The most important effort an organisation can do to improve its search is to appoint a owner of search! It is an absolute minimum requirement.
This means that a owner of search must have time set aside to work with search. A few hours a week is much better than nothing. And even more important: to work with search is a long-term work, certainly not a project.
The roles and competencies in search’s management should consist of:
- (Business) owner of search
- Search technician
- Search editor and/or Information specialist
- Search analyst
- Search support
Further reading: Enterprise Search Team Management by Martin White.
Evaluation of search
Search fill its purpose when it deliver the right information, is fast about it and always available. To satisfy these requirements, the function of search is to be tested regularly and tests should be documented in test plans. Below are some of the tests that are appropriate:
- Search loads quickly, tested with Google Pagespeed Insights, with a minimum of 80/100.
- The response time of a query should be about 0.1 seconds, but never longer than 1 second, measured at the user interface.
- Search will be available 24/7 (around the clock seven days a week). Monitored by, for instance, Pingdom or Uptimerobot.
- Size of search indexes. Among other things, to see if more or fewer documents are indexed, which can provide warning signs in advance, help being proactive.
- Search’s user interfaces are accessible, tested with the W3C Validator.
- Search’s user interfaces are usable, tested against webbriktlinjer.se and W3C:s WCAG 2.0 at level AA.
- Survey the satisfaction of users.
- Reviewing search statistics and/or performing search analytics, to gain insight into how users are searching.
Search statistics must be collected and need to be continuously analysed to find out what works and what does not. Search analytics is used to improve search results. At the very least, frequently analyse zero-results and the two hundred most common search phrases.
By analysing the search queries that did not give any result at all (zero results) it is possible to identify what content is missing, find synonyms to use, understand which abbreviations are used and discover alternative spellings.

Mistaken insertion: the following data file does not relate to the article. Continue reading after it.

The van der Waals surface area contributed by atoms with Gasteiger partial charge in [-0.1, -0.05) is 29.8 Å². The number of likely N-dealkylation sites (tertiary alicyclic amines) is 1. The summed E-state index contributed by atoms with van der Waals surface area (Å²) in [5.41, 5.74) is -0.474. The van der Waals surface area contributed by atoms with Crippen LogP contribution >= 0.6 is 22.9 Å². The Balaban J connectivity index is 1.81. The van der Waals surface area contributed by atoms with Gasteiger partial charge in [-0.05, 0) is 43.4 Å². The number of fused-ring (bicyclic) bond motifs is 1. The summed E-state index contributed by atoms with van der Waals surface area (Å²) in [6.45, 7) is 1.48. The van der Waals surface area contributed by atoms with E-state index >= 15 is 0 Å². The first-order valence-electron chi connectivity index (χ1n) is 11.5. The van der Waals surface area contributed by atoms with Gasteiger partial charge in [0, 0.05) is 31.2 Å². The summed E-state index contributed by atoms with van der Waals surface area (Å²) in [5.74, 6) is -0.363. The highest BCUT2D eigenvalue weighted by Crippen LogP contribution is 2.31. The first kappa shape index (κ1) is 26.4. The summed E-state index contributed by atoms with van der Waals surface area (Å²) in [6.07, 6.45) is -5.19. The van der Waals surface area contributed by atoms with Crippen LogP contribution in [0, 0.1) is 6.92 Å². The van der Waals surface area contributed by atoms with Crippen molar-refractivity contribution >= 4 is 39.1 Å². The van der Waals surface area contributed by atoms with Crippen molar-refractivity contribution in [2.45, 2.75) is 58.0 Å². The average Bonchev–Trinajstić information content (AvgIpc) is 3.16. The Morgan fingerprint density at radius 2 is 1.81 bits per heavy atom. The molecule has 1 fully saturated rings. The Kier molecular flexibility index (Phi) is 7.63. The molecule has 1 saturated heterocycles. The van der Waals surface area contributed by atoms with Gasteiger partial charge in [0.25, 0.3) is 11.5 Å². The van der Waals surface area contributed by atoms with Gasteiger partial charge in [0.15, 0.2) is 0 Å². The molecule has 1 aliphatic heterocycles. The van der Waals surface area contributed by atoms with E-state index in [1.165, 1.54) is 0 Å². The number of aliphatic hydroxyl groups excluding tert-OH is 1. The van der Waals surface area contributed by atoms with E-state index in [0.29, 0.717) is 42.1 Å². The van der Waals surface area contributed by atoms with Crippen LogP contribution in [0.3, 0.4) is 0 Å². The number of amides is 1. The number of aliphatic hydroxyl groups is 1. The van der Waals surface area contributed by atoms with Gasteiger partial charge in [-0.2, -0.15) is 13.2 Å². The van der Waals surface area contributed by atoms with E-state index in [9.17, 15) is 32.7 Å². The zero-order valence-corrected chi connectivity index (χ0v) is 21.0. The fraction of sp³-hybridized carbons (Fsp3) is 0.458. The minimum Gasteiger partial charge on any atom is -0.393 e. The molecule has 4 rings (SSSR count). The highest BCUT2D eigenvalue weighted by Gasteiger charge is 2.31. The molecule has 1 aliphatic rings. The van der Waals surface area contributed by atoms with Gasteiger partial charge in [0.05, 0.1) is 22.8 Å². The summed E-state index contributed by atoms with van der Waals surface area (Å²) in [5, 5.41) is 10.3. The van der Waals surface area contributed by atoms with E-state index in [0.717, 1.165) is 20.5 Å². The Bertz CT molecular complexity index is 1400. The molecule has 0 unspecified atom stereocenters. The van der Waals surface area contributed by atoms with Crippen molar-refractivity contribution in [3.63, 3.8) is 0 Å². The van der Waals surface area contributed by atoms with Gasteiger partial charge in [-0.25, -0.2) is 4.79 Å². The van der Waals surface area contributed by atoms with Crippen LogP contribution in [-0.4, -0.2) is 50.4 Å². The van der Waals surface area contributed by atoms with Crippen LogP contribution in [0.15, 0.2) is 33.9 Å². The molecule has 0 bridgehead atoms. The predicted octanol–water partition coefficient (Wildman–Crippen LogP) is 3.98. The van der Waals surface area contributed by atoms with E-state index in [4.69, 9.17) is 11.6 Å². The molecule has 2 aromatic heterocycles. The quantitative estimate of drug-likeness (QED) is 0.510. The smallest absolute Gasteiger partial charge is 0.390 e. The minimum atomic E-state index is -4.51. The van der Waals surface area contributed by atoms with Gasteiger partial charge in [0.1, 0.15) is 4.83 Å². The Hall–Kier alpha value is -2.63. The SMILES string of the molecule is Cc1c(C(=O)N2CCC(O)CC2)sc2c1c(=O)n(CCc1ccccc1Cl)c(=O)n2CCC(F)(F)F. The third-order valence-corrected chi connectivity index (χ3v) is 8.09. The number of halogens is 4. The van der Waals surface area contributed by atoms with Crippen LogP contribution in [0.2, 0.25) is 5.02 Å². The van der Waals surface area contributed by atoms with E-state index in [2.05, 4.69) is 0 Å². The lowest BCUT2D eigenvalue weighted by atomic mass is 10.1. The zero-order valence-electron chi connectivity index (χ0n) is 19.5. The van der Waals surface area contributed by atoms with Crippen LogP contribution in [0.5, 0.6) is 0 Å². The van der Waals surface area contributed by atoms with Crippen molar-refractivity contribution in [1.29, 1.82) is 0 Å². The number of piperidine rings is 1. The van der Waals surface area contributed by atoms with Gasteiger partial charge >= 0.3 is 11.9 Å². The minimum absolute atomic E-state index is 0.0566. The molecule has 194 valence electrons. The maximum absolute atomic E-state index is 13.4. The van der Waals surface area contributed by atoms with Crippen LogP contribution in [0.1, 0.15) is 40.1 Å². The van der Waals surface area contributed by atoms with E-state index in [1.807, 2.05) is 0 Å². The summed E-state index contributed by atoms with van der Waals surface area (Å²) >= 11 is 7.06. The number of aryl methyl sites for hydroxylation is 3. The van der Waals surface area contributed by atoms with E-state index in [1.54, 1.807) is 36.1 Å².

The two hundred most common search queries need to continually be reviewed, probably manually, to get an insight into how the experience of search is for a large part of the users. And also, if the relevance model can be improved and what content is most in demand.
Helpdesk and support
User support (1st and 2nd line support) should be handled directly by the search editor(s) and the owner of search. The reason for this is to give the search management direct contact with users and thereby gain a better understanding of what works and what does not. Users should be able to directly report their perceived problems with search in general and search results through a feedback form in connection with the search interface.
The technical support is handled like any other system.
Probably everyone who use search are in need of some form of training in the offered features. At least the following user training needs to be actively disseminated and be available when needed:
- All users need to understand how search works and be able to supplement their knowledge with new handy tricks. An educational approach is to let users be activated by taking advantage of a interactive guide, where they “practice” their new skills while they seek. This interactive help in the search interface can be supplemented with links to more extensive documentation in the form of text, audio or video, for those interested.
- Content creators need to understand how they markup the information properly. It is worth to introduce an organisational quality quota regarding metadata which at least would be mandatory for professional content creators and communication professionals. In addition to this, the search technology ought to make it easier to get feedback on content’s potential findability directly when saving it – regardless of which system the creator is using.
Advantageously, a large part of the training content and documentation is available on the intranet. Also, use screen recordings to display operations that involves several interactions.
Search workshops – assistance on the user’s own premises
Search workshops should be organised regularly, a meetup where both content creators and users can met to get help and learn more about search. A search workshop can be held in a conference room, an afternoon a month.
In addition to attend this meetup, it should at the same time, for the convenience, also be possible to participate remotely. With screen sharing, voice calls or chats, remote user’s should be offered a similar support.